Int'l Health Insurance in Germany, some are legal!

145 posts in this topic

Posted

Thank you for the comprehensive explanation!

However, I still have one question. Do EU citizens fall under your definition of Expats? I would think that the EU Freedom of Movement laws would dictate that EU citizens are subject to the same rules as German citizens...

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Posted

Engelchen: this was also at the core of my initial questions to the BAFIN. The BAFIN says that they - or rather the law - does not differentiate between non-EU-Expats, EU-citizen and Germans. The rules apply for all the same, i.e. Germans can also use this (now there is a surprise!) . The § 193 VVG Subsection 3 just states this:

Each person with a place of residence in Germany shall be obligated to conclude and maintain with an insurance company licensed to operate in Germany for himself and for the persons legally represented by him, insofar as they are not themselves able to conclude contracts, a cost-of-illness insurance which comprises at least a cost refund for outpatient and inpatient treatment and in which the absolute and percentage excesses for outpatient and inpatient treatment which have been agreed for services covered by the respective tariff for each person to be insured are limited to an amount of Euro 5,000 per calendar year

The only persons who cannot hope to use these insurances under normal circumstances are employees. For them the problem still exists in § 257 SGB V where the law rules that employer may only pay a share of the health insurance costs tax free for the employee if the health insurance is computed like a life insurance...which none of the International Health insurances are. Yet, in the past there had been cases where the employer accepted the choice of the employee for such an international health insurance and instead of paying tax-free a share of the health insurance agreed to pay a bit more taxable income instead, because both sides still made a profit from this. But this usually only works with small and flexible employer entities in my experience.

Cheerio

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Posted

Wow, thanks for all your work.

I have a question, though:

Does this mean I no longer need a policy with Pflegeversicherung attached?

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Posted

Interesting question that. It is called a "PflegePFLICHTVersicherung" which means it is obligatory. And since it is a special, separate tariff in German private health insurances, anyone who switches to an international insurance should only cancel the health insurance and not the PVN (long-.term-nursing-care insurance) as being without might violate German laws. Strangely enough therer are no legal provisons - in contrast to the penalty back-charges for lack of health insurance - in the laws to this regards.

So, gut feeling is: you still have to have it - but nobody can tell you what happens if you go without it.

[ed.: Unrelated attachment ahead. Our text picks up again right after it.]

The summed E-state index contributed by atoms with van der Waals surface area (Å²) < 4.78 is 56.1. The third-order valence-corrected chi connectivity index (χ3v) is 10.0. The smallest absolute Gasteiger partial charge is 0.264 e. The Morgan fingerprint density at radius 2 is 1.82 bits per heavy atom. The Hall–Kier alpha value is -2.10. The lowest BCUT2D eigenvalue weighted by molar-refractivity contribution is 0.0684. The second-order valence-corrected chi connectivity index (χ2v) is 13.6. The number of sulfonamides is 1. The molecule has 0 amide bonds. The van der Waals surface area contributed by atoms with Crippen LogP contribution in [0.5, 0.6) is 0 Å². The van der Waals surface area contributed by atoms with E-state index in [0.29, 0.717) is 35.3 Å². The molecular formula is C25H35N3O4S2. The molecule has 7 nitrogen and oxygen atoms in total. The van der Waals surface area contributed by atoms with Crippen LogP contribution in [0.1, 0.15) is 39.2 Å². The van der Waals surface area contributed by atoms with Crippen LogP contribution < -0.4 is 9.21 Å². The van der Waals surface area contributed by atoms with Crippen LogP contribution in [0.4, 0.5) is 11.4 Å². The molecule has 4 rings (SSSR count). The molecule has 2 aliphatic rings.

Cheerio

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Posted

Thanks.

So what I think you're saying is that a person would only be 100% in compliance with the law if he supplemented one of the above-mentioned health insurance products with Pflegepflichtversicherung.

And you say not to cancel your Pflegepflichtversicherung if you already have it...

But what does this mean for people who don't already have it - people moving to Germany, for instance? As far as I'm aware, only one of the above-mentioned companies offer it - with no 'German' ones, I think, offering it separately.

Does this mean, then, that anyone wishing to avail of these products must, in fact, choose the only one with Pflegepflichtversicherung, and that the other products - at least for people who don't already have Pflegepflichtversicherung - are still illegal?

I hope I explained that OK. Any reply would be greatly appreciated.

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Posted

Interesting question that. It is called a "PflegePFLICHTVersicherung" which means it is obligatory. And since it is a special, separate tariff in German private health insurances, anyone who switches to an international insurance should only cancel the health insurance and not the PVN (long-.term-nursing-care insurance) as being without might violate German laws. Strangely enough therer are no legal provisons - in contrast to the penalty back-charges for lack of health insurance - in the laws to this regards.

So, gut feeling is: you still have to have it - but nobody can tell you what happens if you go without it.

Cheerio

I don´t know of any legal problems/ sanctions, either , with regard to the Pflegepflichtversicherung but if you have it - keep it. There is a waiting time of two years before you could even gain from it if the worst came to the worst but if you cancel and start another one - even two days - later - the waiting time starts again!

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Posted

OMG WAIT... I'm technically German so I've always thought I had to have a German health insurance. Does this mean that I can change too?

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Posted

I thought lack of Pflegepflichtversicherung was the entire reason the international expat health insurances weren't good enough in the first place? But if it's still mandatory... nothing's changed?

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Posted

Most of them won´t work ( I doubt ) for non-EU citizens applying for a residence/work visa because the Ausländeramts want to know about the Pflege and because they will be unable to offer the back up, signed and stamped Bescheinigung for the visa appointment.

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Posted

And if you already have an unbefrisstete one?

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Posted

Then no worries, Herr Dinksbumps , because you don´t have to go the Ausländeramt for a visa and show them health insurance.

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Posted

OMG WAIT... I'm technically German so I've always thought I had to have a German health insurance. Does this mean that I can change too?